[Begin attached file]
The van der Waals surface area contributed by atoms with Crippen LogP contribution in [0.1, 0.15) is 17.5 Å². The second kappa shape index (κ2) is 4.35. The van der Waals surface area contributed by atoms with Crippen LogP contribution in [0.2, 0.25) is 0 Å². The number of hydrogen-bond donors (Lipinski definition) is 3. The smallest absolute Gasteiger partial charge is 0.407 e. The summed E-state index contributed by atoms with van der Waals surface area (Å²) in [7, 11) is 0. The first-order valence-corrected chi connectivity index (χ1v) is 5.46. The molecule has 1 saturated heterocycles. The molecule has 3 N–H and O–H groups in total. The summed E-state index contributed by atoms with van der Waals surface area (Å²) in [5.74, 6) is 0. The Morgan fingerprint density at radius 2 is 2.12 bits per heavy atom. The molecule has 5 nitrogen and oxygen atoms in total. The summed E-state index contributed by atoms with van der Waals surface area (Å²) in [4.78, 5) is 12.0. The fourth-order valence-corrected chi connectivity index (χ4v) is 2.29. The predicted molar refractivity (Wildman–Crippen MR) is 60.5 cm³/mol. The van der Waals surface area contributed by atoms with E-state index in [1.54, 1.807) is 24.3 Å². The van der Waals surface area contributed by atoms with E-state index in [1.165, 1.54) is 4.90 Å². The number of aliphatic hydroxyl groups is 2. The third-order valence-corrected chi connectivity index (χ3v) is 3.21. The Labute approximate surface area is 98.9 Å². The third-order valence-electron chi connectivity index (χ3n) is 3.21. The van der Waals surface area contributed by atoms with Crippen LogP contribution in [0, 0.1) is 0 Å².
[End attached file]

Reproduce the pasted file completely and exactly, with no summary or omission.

The van der Waals surface area contributed by atoms with Crippen LogP contribution in [0.1, 0.15) is 17.5 Å². The second kappa shape index (κ2) is 4.35. The van der Waals surface area contributed by atoms with Crippen LogP contribution in [0.2, 0.25) is 0 Å². The number of hydrogen-bond donors (Lipinski definition) is 3. The smallest absolute Gasteiger partial charge is 0.407 e. The summed E-state index contributed by atoms with van der Waals surface area (Å²) in [7, 11) is 0. The first-order valence-corrected chi connectivity index (χ1v) is 5.46. The molecule has 1 saturated heterocycles. The molecule has 3 N–H and O–H groups in total. The summed E-state index contributed by atoms with van der Waals surface area (Å²) in [5.74, 6) is 0. The Morgan fingerprint density at radius 2 is 2.12 bits per heavy atom. The molecule has 5 nitrogen and oxygen atoms in total. The summed E-state index contributed by atoms with van der Waals surface area (Å²) in [4.78, 5) is 12.0. The fourth-order valence-corrected chi connectivity index (χ4v) is 2.29. The predicted molar refractivity (Wildman–Crippen MR) is 60.5 cm³/mol. The van der Waals surface area contributed by atoms with E-state index in [1.54, 1.807) is 24.3 Å². The van der Waals surface area contributed by atoms with E-state index in [1.165, 1.54) is 4.90 Å². The number of aliphatic hydroxyl groups is 2. The third-order valence-corrected chi connectivity index (χ3v) is 3.21. The Labute approximate surface area is 98.9 Å². The third-order valence-electron chi connectivity index (χ3n) is 3.21. The van der Waals surface area contributed by atoms with Crippen LogP contribution in [0, 0.1) is 0 Å².